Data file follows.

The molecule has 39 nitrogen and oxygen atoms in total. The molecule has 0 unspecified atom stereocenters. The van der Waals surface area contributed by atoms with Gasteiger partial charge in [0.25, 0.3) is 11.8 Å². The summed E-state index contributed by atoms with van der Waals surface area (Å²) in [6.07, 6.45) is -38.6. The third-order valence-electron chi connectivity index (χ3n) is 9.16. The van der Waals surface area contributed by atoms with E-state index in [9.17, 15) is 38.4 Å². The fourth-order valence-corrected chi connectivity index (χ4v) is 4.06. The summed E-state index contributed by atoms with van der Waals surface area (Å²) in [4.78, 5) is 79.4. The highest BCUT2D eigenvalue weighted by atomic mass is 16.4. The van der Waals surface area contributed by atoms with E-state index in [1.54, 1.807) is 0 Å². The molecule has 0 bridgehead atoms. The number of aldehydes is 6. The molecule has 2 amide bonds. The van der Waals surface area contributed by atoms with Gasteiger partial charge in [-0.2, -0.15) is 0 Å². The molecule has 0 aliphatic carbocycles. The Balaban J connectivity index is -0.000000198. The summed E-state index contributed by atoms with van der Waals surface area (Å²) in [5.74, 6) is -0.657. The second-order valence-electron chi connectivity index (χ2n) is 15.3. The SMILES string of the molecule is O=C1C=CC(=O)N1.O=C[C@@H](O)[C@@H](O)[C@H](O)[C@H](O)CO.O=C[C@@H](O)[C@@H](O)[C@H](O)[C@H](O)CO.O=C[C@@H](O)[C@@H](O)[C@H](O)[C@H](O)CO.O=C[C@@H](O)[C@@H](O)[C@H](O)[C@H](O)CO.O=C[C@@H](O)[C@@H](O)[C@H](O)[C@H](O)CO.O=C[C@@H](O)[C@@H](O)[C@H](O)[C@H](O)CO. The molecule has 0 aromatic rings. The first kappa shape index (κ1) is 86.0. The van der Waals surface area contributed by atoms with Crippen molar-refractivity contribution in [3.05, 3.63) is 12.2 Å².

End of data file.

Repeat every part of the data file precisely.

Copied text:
The molecule has 39 nitrogen and oxygen atoms in total. The molecule has 0 unspecified atom stereocenters. The van der Waals surface area contributed by atoms with Gasteiger partial charge in [0.25, 0.3) is 11.8 Å². The summed E-state index contributed by atoms with van der Waals surface area (Å²) in [6.07, 6.45) is -38.6. The third-order valence-electron chi connectivity index (χ3n) is 9.16. The van der Waals surface area contributed by atoms with E-state index in [9.17, 15) is 38.4 Å². The fourth-order valence-corrected chi connectivity index (χ4v) is 4.06. The summed E-state index contributed by atoms with van der Waals surface area (Å²) in [4.78, 5) is 79.4. The highest BCUT2D eigenvalue weighted by atomic mass is 16.4. The van der Waals surface area contributed by atoms with E-state index in [1.54, 1.807) is 0 Å². The molecule has 0 bridgehead atoms. The number of aldehydes is 6. The molecule has 2 amide bonds. The van der Waals surface area contributed by atoms with Gasteiger partial charge in [-0.2, -0.15) is 0 Å². The molecule has 0 aliphatic carbocycles. The Balaban J connectivity index is -0.000000198. The summed E-state index contributed by atoms with van der Waals surface area (Å²) in [5.74, 6) is -0.657. The second-order valence-electron chi connectivity index (χ2n) is 15.3. The SMILES string of the molecule is O=C1C=CC(=O)N1.O=C[C@@H](O)[C@@H](O)[C@H](O)[C@H](O)CO.O=C[C@@H](O)[C@@H](O)[C@H](O)[C@H](O)CO.O=C[C@@H](O)[C@@H](O)[C@H](O)[C@H](O)CO.O=C[C@@H](O)[C@@H](O)[C@H](O)[C@H](O)CO.O=C[C@@H](O)[C@@H](O)[C@H](O)[C@H](O)CO.O=C[C@@H](O)[C@@H](O)[C@H](O)[C@H](O)CO. The molecule has 0 aromatic rings. The first kappa shape index (κ1) is 86.0. The van der Waals surface area contributed by atoms with Crippen molar-refractivity contribution in [3.05, 3.63) is 12.2 Å².